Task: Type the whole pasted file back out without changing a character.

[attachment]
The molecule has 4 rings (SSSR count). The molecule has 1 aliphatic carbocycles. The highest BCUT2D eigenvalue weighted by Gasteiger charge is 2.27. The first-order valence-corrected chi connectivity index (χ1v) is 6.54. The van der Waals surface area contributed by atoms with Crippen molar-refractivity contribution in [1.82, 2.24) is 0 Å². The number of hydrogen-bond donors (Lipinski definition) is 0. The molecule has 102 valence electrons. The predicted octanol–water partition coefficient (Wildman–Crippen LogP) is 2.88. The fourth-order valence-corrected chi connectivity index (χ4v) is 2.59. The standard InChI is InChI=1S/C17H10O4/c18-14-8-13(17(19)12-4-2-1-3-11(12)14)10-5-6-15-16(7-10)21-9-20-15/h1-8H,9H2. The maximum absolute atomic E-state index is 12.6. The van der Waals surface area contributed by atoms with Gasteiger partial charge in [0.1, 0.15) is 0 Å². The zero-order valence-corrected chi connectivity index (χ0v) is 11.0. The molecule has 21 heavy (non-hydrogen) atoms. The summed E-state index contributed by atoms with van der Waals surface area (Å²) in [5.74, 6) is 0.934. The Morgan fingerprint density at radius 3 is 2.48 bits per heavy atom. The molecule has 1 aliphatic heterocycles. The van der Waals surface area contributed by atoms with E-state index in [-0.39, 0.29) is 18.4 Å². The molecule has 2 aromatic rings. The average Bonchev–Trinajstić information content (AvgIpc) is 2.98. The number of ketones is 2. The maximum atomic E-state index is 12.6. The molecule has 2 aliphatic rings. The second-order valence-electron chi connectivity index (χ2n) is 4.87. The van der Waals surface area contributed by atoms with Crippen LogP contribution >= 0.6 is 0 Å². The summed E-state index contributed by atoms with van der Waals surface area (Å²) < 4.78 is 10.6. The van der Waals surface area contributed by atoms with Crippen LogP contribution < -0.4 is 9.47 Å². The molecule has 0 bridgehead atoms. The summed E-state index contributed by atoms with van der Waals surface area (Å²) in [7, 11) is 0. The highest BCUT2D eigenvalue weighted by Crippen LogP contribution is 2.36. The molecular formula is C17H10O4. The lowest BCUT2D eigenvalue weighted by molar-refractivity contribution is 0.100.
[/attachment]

The molecule has 4 rings (SSSR count). The molecule has 1 aliphatic carbocycles. The highest BCUT2D eigenvalue weighted by Gasteiger charge is 2.27. The first-order valence-corrected chi connectivity index (χ1v) is 6.54. The van der Waals surface area contributed by atoms with Crippen molar-refractivity contribution in [1.82, 2.24) is 0 Å². The number of hydrogen-bond donors (Lipinski definition) is 0. The molecule has 102 valence electrons. The predicted octanol–water partition coefficient (Wildman–Crippen LogP) is 2.88. The fourth-order valence-corrected chi connectivity index (χ4v) is 2.59. The standard InChI is InChI=1S/C17H10O4/c18-14-8-13(17(19)12-4-2-1-3-11(12)14)10-5-6-15-16(7-10)21-9-20-15/h1-8H,9H2. The maximum absolute atomic E-state index is 12.6. The van der Waals surface area contributed by atoms with Gasteiger partial charge in [0.1, 0.15) is 0 Å². The zero-order valence-corrected chi connectivity index (χ0v) is 11.0. The molecule has 21 heavy (non-hydrogen) atoms. The summed E-state index contributed by atoms with van der Waals surface area (Å²) in [5.74, 6) is 0.934. The Morgan fingerprint density at radius 3 is 2.48 bits per heavy atom. The molecule has 1 aliphatic heterocycles. The van der Waals surface area contributed by atoms with E-state index in [-0.39, 0.29) is 18.4 Å². The molecule has 2 aromatic rings. The average Bonchev–Trinajstić information content (AvgIpc) is 2.98. The number of ketones is 2. The maximum atomic E-state index is 12.6. The molecule has 2 aliphatic rings. The second-order valence-electron chi connectivity index (χ2n) is 4.87. The van der Waals surface area contributed by atoms with Crippen LogP contribution >= 0.6 is 0 Å². The summed E-state index contributed by atoms with van der Waals surface area (Å²) < 4.78 is 10.6. The van der Waals surface area contributed by atoms with Crippen LogP contribution < -0.4 is 9.47 Å². The molecule has 0 bridgehead atoms. The summed E-state index contributed by atoms with van der Waals surface area (Å²) in [7, 11) is 0. The highest BCUT2D eigenvalue weighted by Crippen LogP contribution is 2.36. The molecular formula is C17H10O4. The lowest BCUT2D eigenvalue weighted by molar-refractivity contribution is 0.100.